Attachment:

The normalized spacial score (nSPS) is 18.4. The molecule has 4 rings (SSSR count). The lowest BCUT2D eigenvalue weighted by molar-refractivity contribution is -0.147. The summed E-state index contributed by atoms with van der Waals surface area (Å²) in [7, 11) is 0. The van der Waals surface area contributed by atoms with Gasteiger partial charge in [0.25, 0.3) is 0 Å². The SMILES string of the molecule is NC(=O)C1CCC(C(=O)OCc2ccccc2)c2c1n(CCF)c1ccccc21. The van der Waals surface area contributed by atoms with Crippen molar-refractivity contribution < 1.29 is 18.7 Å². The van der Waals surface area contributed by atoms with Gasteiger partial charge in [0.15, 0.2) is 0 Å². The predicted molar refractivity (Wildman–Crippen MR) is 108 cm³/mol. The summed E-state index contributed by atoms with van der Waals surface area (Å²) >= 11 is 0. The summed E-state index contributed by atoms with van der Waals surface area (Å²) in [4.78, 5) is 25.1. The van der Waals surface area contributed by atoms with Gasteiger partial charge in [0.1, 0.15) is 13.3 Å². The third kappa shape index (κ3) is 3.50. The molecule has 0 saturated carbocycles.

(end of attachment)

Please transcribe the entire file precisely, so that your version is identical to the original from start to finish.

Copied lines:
The normalized spacial score (nSPS) is 18.4. The molecule has 4 rings (SSSR count). The lowest BCUT2D eigenvalue weighted by molar-refractivity contribution is -0.147. The summed E-state index contributed by atoms with van der Waals surface area (Å²) in [7, 11) is 0. The van der Waals surface area contributed by atoms with Gasteiger partial charge in [0.25, 0.3) is 0 Å². The SMILES string of the molecule is NC(=O)C1CCC(C(=O)OCc2ccccc2)c2c1n(CCF)c1ccccc21. The van der Waals surface area contributed by atoms with Crippen molar-refractivity contribution < 1.29 is 18.7 Å². The van der Waals surface area contributed by atoms with Gasteiger partial charge in [0.15, 0.2) is 0 Å². The predicted molar refractivity (Wildman–Crippen MR) is 108 cm³/mol. The summed E-state index contributed by atoms with van der Waals surface area (Å²) >= 11 is 0. The summed E-state index contributed by atoms with van der Waals surface area (Å²) in [4.78, 5) is 25.1. The van der Waals surface area contributed by atoms with Gasteiger partial charge in [0.1, 0.15) is 13.3 Å². The third kappa shape index (κ3) is 3.50. The molecule has 0 saturated carbocycles.